Jace Weaver, Other Words: American Indian Literature, Law, and Culture (Norman: University of
Karen Baker-Fletcher and Garth Kasimu Baker-Fletcher, My Sister, My Brother: Womanist and Xodus God-Talk (Maryknoll: Orbis, 1997), pp. 203—4.
and across gender, age, race, ethnicity, class, sexual orientation and religious/cultural background.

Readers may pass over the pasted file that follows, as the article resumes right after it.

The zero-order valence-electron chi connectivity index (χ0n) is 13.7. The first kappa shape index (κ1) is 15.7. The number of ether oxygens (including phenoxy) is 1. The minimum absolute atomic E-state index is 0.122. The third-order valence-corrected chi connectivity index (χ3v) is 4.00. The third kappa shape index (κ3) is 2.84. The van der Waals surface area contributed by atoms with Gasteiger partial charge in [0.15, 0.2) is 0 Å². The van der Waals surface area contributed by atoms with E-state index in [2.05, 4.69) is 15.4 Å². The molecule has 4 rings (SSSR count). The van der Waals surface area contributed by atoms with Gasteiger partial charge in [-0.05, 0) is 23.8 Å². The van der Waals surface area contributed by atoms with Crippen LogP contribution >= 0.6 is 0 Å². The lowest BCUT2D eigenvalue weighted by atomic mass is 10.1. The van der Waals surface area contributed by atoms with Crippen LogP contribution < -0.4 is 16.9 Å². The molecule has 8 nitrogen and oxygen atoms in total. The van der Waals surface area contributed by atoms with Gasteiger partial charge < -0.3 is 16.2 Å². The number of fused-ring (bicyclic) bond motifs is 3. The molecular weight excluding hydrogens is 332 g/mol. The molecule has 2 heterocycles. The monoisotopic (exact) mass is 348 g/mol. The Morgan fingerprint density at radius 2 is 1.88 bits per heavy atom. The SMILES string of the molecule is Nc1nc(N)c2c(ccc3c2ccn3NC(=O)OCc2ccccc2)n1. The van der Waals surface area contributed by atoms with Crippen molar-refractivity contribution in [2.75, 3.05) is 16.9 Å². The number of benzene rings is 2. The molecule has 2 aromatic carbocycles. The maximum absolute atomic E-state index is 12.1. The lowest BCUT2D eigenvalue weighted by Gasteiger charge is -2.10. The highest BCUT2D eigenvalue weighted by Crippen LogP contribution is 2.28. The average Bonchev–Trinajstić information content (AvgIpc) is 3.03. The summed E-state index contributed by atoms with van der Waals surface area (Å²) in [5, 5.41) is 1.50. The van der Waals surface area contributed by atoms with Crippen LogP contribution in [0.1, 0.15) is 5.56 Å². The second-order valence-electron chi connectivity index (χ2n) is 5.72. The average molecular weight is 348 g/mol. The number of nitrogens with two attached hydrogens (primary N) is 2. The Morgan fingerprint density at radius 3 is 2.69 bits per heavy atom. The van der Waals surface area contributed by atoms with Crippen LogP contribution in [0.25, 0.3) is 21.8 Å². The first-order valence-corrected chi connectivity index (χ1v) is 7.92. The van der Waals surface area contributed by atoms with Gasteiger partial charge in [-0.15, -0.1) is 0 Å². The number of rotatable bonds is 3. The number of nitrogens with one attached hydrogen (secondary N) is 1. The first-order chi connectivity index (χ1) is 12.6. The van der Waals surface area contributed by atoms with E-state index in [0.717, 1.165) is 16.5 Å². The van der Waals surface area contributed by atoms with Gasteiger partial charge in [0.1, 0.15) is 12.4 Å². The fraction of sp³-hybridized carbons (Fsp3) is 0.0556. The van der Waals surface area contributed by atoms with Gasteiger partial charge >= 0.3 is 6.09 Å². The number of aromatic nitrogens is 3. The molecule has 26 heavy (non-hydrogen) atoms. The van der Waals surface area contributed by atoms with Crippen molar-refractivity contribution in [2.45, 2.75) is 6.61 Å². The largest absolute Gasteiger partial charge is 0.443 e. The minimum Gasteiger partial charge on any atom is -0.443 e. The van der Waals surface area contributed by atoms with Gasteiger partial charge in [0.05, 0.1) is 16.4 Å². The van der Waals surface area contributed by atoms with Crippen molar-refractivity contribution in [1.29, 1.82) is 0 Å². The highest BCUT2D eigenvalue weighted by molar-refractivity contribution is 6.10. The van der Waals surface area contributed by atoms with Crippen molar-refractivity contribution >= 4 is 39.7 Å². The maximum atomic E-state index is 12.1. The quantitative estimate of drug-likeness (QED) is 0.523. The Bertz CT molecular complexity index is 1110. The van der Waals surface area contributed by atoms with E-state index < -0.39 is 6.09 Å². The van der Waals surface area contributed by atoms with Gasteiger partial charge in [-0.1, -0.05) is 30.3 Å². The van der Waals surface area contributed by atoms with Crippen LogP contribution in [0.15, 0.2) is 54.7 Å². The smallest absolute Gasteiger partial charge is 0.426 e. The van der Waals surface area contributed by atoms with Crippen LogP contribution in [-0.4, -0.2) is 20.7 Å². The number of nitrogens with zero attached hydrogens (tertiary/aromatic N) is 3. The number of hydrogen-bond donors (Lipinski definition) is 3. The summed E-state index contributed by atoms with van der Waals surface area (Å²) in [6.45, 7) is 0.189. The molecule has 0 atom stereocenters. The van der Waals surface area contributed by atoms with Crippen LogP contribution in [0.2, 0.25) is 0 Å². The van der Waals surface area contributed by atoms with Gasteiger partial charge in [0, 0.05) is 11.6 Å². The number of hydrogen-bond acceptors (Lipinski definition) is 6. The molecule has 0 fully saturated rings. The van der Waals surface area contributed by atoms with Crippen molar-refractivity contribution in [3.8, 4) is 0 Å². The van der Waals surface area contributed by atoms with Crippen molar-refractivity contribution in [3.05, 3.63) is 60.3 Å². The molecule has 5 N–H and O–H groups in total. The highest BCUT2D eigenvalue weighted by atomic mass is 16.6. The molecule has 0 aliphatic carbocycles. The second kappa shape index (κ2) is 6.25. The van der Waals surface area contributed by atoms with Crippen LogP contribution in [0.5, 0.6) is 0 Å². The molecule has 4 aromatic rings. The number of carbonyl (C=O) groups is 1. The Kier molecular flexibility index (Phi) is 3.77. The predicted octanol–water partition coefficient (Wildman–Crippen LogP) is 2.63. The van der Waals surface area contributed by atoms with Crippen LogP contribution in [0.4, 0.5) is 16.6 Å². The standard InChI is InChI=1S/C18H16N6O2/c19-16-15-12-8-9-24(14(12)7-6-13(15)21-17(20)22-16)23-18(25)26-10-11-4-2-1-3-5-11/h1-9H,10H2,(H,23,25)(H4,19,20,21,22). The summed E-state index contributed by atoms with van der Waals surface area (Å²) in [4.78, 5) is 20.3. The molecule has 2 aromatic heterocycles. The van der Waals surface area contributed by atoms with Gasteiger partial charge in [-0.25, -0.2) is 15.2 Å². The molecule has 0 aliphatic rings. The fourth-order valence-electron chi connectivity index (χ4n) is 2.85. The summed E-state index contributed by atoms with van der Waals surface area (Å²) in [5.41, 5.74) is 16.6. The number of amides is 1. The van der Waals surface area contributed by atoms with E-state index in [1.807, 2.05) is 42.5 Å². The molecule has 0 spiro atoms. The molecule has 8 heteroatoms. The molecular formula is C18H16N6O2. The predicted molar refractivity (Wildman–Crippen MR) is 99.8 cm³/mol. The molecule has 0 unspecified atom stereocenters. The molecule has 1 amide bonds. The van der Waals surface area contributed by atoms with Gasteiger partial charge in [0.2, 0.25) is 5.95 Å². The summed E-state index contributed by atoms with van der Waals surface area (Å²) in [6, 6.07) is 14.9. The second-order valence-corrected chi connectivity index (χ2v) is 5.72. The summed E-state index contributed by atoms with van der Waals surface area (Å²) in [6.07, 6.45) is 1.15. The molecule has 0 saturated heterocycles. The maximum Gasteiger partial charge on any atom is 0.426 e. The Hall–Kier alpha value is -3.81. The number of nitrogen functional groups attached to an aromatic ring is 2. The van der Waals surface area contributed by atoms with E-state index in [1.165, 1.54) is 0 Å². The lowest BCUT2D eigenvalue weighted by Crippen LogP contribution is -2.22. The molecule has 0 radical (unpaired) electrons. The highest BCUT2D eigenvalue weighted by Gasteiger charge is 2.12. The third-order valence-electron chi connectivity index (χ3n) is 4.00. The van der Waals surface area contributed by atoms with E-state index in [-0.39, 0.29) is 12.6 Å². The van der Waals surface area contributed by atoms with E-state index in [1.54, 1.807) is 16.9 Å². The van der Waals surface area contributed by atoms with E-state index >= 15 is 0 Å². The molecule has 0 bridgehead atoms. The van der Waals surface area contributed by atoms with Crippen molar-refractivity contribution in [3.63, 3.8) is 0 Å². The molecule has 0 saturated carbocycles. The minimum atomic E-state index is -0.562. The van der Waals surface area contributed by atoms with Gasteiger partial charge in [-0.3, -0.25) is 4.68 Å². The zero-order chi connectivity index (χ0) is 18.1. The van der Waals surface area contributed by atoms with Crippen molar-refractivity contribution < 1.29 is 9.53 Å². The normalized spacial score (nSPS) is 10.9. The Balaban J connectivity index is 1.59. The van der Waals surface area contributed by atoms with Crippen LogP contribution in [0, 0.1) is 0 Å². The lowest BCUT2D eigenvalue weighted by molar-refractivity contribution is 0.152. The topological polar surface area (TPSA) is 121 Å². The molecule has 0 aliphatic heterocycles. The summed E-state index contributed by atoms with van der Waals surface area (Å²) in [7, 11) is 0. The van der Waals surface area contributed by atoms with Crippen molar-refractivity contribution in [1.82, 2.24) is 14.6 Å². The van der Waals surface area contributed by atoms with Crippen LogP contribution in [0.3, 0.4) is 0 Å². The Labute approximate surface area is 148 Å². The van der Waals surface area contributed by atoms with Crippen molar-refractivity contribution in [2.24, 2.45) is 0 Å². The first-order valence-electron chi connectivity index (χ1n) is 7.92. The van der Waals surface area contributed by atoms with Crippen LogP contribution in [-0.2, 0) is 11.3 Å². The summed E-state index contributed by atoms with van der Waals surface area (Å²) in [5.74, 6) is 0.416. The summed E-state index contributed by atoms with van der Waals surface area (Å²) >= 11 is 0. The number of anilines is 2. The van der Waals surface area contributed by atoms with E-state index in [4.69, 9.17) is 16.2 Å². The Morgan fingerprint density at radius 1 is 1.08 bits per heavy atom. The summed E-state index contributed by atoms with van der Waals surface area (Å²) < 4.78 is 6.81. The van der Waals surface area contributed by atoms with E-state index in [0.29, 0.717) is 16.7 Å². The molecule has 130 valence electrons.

Constructing feminist theological discourse as a discourse of resistance and liberation is not just for identifying common 'victimizers', for the self-justification of as-women as the victimized, or for mutual-recognition among Asian women as victims under patriarchy. Instead, it should be for an ongoing contestation and change, ongoing learning, unlearning, and de-learning to work for change for an alternative world. Asian feminist theologians are those who are in-between. They are in-between the west and Asia, in-between women and men, in-between Christians and people of neighbouring faiths, and eventually in-between the world of already and the world of not-yet. Their 'in-between consciousness' makes them day-dream. They dream of an alternative world where all forms of domination and subjugation are overcome and where no one is alienated on the ground of sex, race, ethnicity, class, age, religion, sexual orientation, physical ability or appearance, and where an authentic peace prevails. Feminist theologians are permanent 'resident aliens'39 who reside in this existing world but are alien because of their day-dream. Through this day-dreaming, they can form the 'solidarity in multiplicity and diversity' which is necessary for the survival of Asian feminist theology as a revolutionary discourse and movement.
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